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Original release date: 10 June 2008
Label: Cash Money Records

It seems counterintuitive to claim that huge sales figures can somehow add to an enigma, but the magnetism of Lil Wayne’s Tha Carter III is enhanced by its astronomical commercial success.

Released June 2008, the record was an anomaly, diving off the industry’s sinking ship and achieving the impossible. Tha Carter III sold 1.1 million record copies in seven days – an accomplishment that hadn’t been achieved since 2005, as the industry had been struggling to adjust to the digital era. The record outsold Taylor Swift, Coldplay and a freshly auto-tuned Kanye West. Coming off the back of a legendary mixtape run, Tha Carter III was Wayne’s blockbuster arrival to hip-hop’s top table – complete with a tatted-up baby photo as artwork

First coming to notoriety in his early teens through New Orleans group Hot Boys, Wayne started moving forward after the turn of the millennium. But it wasn’t a conventional growth spurt. He was getting more strange, his wordplay more eccentric. Hot Boys had built a legacy as the ultimate New Orleans rap group and created a blueprint for a new generation of reality rappers, signed to Birdman’s Cash Money records. They’d asserted the South as rap’s new capital with grit and bounce. But Wayne was beginning to operate on a totally different axis.

From the mid-00s, he was challenging the limitations of the beats he was bodying with flow patterns spilling across bars and remarkably unorthodox rhyme schemes. He was finding agency in experimentation and the instant connectivity of web 2.0 meant that very little was getting left on the cutting room floor. His lyrical demeanour is fascinatingly blasé throughout. He cribs lines from other artists then thanks them for it; introduces surreal metaphors then drops them only to pick them up again a few lines later.

In the 2009 documentary The Carter, Wayne bluntly refuted a journalist’s suggestion that he is part of a lineage that includes New Orleans jazz. But stylistically, Wayne’s loose performance and freeform delivery on Tha Carter III could be interpreted asa modern translation of those earlier New Orleanian movements – rooted in the streets, born from improvisation and carefully laced with hope, tragedy and humour.

Wayne became a local hero on a global stage. Perhaps unwillingly, he was a Louis Armstrong-type figure – outperforming sounds from surrounding states by creating something novel and unique in the same way Dixieland jazz did at the start of the 20th century.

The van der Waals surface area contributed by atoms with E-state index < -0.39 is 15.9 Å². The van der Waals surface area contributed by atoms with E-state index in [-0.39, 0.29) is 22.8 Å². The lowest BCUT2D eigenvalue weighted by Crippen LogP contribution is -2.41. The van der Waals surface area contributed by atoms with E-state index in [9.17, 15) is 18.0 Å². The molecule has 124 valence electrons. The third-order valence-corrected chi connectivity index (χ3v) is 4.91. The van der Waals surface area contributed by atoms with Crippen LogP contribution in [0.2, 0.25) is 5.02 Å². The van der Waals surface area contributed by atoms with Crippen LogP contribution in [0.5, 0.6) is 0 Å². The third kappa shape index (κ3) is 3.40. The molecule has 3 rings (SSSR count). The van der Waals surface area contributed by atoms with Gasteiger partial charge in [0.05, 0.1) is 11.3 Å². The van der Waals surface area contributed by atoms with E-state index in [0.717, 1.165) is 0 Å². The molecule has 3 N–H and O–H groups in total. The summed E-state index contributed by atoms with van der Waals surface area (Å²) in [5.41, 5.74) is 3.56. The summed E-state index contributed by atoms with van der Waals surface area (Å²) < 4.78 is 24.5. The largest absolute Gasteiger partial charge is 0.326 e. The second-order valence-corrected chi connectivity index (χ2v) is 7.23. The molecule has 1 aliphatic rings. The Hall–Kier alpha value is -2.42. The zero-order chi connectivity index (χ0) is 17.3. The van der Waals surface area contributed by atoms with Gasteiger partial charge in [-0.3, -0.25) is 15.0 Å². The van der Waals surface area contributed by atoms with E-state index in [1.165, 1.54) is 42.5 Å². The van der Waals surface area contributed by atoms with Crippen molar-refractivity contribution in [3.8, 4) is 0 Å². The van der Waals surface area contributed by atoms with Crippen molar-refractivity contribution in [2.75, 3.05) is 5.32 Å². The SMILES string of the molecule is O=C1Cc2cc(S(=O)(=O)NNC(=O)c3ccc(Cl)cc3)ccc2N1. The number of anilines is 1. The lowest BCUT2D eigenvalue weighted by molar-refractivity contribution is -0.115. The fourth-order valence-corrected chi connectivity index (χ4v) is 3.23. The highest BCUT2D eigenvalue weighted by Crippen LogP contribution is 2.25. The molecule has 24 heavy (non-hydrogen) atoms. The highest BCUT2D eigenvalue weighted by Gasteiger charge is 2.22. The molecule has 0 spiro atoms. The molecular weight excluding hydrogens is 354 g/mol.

And it’s a post he took at a time when his city needed it. For all the bangers of Tha Carter III, there are a number of poignant moments dedicated to a post-Katrina New Orleans. “Take away the football team, the basketball team / And all we got is me to represent New Orleans,” he raps on Tie My Hands. When he performed that track at the 2009 Grammys, the performance was bookended by a homage to his city – complete with local brass band and a rendition of New Orleans funeral parade classic Feet Don’t Fail Me Now.

Though the album’s pathos is rooted at home, its magic is otherworldly, like a foreign transmission. There’s a reason why Phone Home opens with an automated voice saying “Greetings from Planet Weezy”. Much like André 3000 before him and Future after him, Wayne was keen to assert his power as something alien, something supernatural. The surrealist post-lyrical mumble-rap he exhibits feels like a prototype of the styles which are berated by old school fans today. Indeed, if you search “worst freestyle ever” on YouTube then a 2008 video of Wayne on the Carter III promotional trail is one of the top results. The studio album which came after Tha Carter III was Rebirth in 2010 – a poorly received rap-rock crossover record where Wayne shifted from extraterrestrial gangster to bigger-than-rap rock God. The album transcended the confines of rap through the lens of science fiction or rock music, blueprints which today’s luminaries like Lil Uzi Vert and Young Thug have followed almost like a script.

So that earth-conquering success, those numbers that now seem eye-watering, make more sense in light of what Wayne was doing on this LP. Carefully balancing touching themes of home with a novel delivery that carved out an eccentric future for commercial hip-hop. Rewriting rap’s DNA and phoning home from a distance.